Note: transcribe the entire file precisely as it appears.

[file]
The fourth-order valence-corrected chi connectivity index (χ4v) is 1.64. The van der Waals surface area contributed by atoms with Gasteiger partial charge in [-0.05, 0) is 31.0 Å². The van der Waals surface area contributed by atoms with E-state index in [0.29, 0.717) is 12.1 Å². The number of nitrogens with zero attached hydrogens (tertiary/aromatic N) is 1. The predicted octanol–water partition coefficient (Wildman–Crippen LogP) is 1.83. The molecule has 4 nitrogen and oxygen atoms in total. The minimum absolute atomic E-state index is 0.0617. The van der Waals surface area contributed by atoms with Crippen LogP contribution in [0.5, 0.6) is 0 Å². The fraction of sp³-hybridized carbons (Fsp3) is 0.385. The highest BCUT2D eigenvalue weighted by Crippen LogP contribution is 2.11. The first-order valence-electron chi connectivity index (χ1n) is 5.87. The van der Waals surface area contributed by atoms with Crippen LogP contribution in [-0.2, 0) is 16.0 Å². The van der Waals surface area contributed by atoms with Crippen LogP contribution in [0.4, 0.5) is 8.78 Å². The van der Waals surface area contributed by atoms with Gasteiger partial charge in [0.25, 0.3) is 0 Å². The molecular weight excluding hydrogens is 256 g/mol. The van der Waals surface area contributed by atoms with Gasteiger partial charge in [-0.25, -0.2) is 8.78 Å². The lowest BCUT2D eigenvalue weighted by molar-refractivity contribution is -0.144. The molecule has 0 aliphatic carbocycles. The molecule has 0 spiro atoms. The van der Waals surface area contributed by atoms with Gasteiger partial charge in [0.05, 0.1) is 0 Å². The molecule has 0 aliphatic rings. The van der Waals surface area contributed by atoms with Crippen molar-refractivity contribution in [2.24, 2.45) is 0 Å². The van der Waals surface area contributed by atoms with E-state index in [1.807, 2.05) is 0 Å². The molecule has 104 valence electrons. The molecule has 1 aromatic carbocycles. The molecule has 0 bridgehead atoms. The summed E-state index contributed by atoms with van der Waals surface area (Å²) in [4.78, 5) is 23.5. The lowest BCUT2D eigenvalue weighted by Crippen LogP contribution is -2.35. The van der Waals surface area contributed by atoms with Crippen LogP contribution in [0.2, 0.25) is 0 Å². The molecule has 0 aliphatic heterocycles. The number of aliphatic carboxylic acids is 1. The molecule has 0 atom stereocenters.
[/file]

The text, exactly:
The fourth-order valence-corrected chi connectivity index (χ4v) is 1.64. The van der Waals surface area contributed by atoms with Gasteiger partial charge in [-0.05, 0) is 31.0 Å². The van der Waals surface area contributed by atoms with E-state index in [0.29, 0.717) is 12.1 Å². The number of nitrogens with zero attached hydrogens (tertiary/aromatic N) is 1. The predicted octanol–water partition coefficient (Wildman–Crippen LogP) is 1.83. The molecule has 4 nitrogen and oxygen atoms in total. The minimum absolute atomic E-state index is 0.0617. The van der Waals surface area contributed by atoms with Crippen LogP contribution in [0.5, 0.6) is 0 Å². The fraction of sp³-hybridized carbons (Fsp3) is 0.385. The highest BCUT2D eigenvalue weighted by Crippen LogP contribution is 2.11. The first-order valence-electron chi connectivity index (χ1n) is 5.87. The van der Waals surface area contributed by atoms with Crippen LogP contribution in [-0.2, 0) is 16.0 Å². The van der Waals surface area contributed by atoms with Crippen LogP contribution in [0.4, 0.5) is 8.78 Å². The van der Waals surface area contributed by atoms with Gasteiger partial charge in [0.25, 0.3) is 0 Å². The molecular weight excluding hydrogens is 256 g/mol. The van der Waals surface area contributed by atoms with Gasteiger partial charge in [-0.25, -0.2) is 8.78 Å². The lowest BCUT2D eigenvalue weighted by molar-refractivity contribution is -0.144. The molecule has 0 aliphatic carbocycles. The molecule has 0 spiro atoms. The van der Waals surface area contributed by atoms with Gasteiger partial charge in [0.05, 0.1) is 0 Å². The molecule has 0 aliphatic rings. The van der Waals surface area contributed by atoms with Crippen molar-refractivity contribution in [2.24, 2.45) is 0 Å². The van der Waals surface area contributed by atoms with E-state index in [1.807, 2.05) is 0 Å². The molecule has 104 valence electrons. The molecule has 1 aromatic carbocycles. The molecule has 0 bridgehead atoms. The summed E-state index contributed by atoms with van der Waals surface area (Å²) in [4.78, 5) is 23.5. The lowest BCUT2D eigenvalue weighted by Crippen LogP contribution is -2.35. The van der Waals surface area contributed by atoms with Crippen LogP contribution in [0.2, 0.25) is 0 Å². The molecule has 0 aliphatic heterocycles. The number of aliphatic carboxylic acids is 1. The molecule has 0 atom stereocenters.